True Lover's Knot

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This article is about the animal. For the rope knot, see True lover's knot.
True Lover's Knot
Lycophotia porphyrea.jpg
Scientific classification
Kingdom: Animalia
Phylum: Arthropoda
Class: Insecta
Order: Lepidoptera
Family: Noctuidae
Genus: Lycophotia
Species: L. porphyrea
Binomial name
Lycophotia porphyrea
(Denis & Schiffermüller, 1775)
Synonyms
  • Noctua porphyrea [Schiffermüller], 1775
  • Peridroma porphyrea (Denis and Schiffermueller, 1775)
  • Noctua strigula Thunberg, 1792
  • Phalaena (Noctua) varia Villers, 1789
  • Phalaena (Noctua) concinna Esper, 1790
  • Phalaena (Noctua) concinna Esper, 1804
  • Noctua picta Fabricius, 1794
  • Phalaena ericae Donovan, 1801
  • Noctua ericae Haworth, 1809 (preocc. Phalaena ericae Donovan, 1801)
  • Chersotis marmorea Graslin, 1863
  • Agrotis strigula var. astur Culot, 1909

The True Lover's Knot (Lycophotia porphyrea) is a moth of the family Noctuidae. It is found in the west Palearctic in a wide band through North, Central and Eastern Europe and Russia (up to the Ural mountains). In the South it is spread through northern Spain and Northern Portugal, Northern Italy, Macedonia, Bulgaria, and Northern Greece . In Europe it is found wherever its food plants grow. It is traditionally thought of as a species of heathland and moorland but it can often be found in places where heather and its relatives are in garden cultivation.In the mountains it is found up to an altitude of over 2000 metres a.s.l.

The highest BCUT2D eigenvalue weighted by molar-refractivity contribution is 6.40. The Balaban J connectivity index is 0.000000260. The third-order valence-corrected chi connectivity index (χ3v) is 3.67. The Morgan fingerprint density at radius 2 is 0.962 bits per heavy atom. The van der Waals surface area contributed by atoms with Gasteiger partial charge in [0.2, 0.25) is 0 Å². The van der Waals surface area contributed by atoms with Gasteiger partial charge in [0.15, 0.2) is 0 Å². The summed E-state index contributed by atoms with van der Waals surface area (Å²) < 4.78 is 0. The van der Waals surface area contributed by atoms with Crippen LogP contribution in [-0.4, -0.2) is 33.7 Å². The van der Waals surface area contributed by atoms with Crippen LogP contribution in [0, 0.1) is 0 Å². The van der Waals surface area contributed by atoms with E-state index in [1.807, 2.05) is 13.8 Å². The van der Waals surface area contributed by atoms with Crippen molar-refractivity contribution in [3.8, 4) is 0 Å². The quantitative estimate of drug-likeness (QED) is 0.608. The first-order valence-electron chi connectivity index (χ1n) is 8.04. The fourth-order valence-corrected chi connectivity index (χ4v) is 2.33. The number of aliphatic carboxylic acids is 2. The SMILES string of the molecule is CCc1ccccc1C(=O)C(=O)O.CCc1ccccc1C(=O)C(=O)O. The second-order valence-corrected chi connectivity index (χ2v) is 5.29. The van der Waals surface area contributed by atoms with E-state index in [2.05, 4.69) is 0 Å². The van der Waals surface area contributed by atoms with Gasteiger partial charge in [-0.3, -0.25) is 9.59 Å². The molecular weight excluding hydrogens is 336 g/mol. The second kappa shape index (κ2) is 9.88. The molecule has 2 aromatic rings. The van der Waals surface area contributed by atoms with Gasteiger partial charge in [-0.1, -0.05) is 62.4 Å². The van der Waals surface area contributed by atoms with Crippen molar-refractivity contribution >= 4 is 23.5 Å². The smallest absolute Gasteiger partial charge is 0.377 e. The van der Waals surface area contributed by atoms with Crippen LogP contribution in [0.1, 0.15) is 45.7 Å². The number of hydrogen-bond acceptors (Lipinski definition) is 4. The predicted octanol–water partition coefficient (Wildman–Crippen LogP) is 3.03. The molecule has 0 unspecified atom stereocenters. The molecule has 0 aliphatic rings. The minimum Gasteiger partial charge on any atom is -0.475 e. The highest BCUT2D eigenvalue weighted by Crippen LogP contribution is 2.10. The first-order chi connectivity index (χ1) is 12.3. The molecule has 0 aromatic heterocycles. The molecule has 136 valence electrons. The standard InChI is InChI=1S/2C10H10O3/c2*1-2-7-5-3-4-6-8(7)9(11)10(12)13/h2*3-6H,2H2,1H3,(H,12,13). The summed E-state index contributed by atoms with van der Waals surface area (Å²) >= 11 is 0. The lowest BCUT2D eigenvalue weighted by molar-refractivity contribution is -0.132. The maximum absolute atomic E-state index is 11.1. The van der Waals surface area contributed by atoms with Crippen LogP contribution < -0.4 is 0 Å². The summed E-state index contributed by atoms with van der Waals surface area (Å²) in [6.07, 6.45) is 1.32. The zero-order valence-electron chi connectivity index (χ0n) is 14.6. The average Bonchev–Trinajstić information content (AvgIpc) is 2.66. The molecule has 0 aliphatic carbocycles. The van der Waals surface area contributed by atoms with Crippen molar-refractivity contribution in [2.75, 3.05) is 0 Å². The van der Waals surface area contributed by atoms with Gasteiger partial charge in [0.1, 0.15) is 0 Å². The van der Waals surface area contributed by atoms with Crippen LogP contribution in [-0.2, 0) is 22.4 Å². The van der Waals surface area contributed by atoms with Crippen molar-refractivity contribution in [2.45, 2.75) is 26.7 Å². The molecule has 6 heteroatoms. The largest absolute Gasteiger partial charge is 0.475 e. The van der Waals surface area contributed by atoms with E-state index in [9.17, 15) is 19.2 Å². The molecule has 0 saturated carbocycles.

Larva

This is a small but attractive species, with a wingspan of 26–34 mm (individuals hatched in higher altitudes tend to be smaller than those from the lowlands). The forewings are brown, often tinged with purple and marked with a complex pattern of white markings which are supposed to recall a true lover's knot. The hindwings are grey or buff. It flies from the latter half of June to the beginning of August[1] and is attracted to light and the flowers of its food plants.

The larva is reddish-brown with pale lines and feeds on heather and related genera (e.g. Erica).[2] The species overwinters as a larva.

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